George Saunders – The Tenth of December: Stories [Feature Review]

December 12, 2013


[easyazon-image align=”left” asin=”0812993802″ locale=”us” height=”160″ src=”” width=”108″]Page 2:  George Saunders – The Tenth of December

    In “The Semplica Girl Diaries”, for example, the narrator is oblivious to why the Girls (called SGs) would be unhappy, but his concern for his wife and children, while misguided, is genuine. Saunders is careful to mock one but not the other. He also allows genuine human moments, like the narrator noticing a life-affirming leaf after a tragedy strikes a friend from work, or his two daughters’ tenderness towards each other at an unlikely time, to shine through. Similar examples can be found in each of the stories in the collection: humanity of characters shining light into the surrounding darkness. There is darkness, but the reader does Tenth of December a disservice by missing the light. The points of view are ironic, yes, but they are also sympathetic.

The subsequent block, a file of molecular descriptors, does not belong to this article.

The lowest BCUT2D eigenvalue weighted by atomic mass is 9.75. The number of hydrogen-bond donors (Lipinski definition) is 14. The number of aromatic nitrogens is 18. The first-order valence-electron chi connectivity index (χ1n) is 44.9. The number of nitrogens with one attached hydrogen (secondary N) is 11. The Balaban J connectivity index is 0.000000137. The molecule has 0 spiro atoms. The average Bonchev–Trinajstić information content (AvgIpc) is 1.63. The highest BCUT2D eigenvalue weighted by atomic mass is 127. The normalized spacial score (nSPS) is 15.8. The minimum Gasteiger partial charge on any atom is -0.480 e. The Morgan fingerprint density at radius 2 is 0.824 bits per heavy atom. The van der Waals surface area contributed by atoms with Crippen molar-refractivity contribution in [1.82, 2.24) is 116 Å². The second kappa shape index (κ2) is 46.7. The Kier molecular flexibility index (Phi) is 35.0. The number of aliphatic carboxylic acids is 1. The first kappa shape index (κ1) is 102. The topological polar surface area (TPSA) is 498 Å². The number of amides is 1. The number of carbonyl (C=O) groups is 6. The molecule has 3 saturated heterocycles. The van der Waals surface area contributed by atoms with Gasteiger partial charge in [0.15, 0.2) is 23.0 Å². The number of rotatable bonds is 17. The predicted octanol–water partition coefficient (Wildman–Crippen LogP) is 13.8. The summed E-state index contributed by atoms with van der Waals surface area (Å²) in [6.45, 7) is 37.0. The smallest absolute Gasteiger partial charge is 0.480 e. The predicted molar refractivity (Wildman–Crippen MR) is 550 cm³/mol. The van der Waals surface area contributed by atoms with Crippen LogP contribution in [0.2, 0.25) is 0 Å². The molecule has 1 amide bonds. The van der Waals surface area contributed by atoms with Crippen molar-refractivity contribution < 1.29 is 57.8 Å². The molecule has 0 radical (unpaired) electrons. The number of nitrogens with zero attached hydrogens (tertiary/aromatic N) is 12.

Another example of Saunders’s use of perspective for this dual purpose occurs in “Puppy”, in which a mother who is trying to keep her kids happy visits the home of a less privileged family to buy a puppy for her children. Informed by a dysfunctional upbringing, the “happier” mom has second thoughts when she sees the living conditions of the puppy’s owner who is also a mother. Of course, the second mother has a story as well, but the first never asks, and the two never reach a satisfying understanding. The story is told through both mothers’ points of view, which makes the misunderstanding between them at the end more tragic. Their inner thoughts are written like pieces of a conversation they should have had, but, like many of us, they didn’t. Like in the other stories, the implications for the reader aren’t lost.
  The last story which gives the book its name ends the book on a surprisingly upbeat note. A terminal patient decides to commit suicide to die with dignity and changes his mind when he encounters a young misfit lost in a fantasy world. Without sacrificing his usual tone or mastery of language, George Saunders sneaks in a lot of feeling, earned for having been written so effectively. If this doesn’t convince the reader that Saunders is about more than laughs and gimmicks, then nothing will.
     Another element that sets Tenth of December above other topical writing is the space Saunders leaves for conversation. He leaves the reader at the end with questions, refusing to force his own opinions down readers’ throats. The haunting images, compassionate perspectives and disturbing unknowns are enough to unsettle and to inspire discussion. Hopefully this time we won’t overlook the conversations we need to have.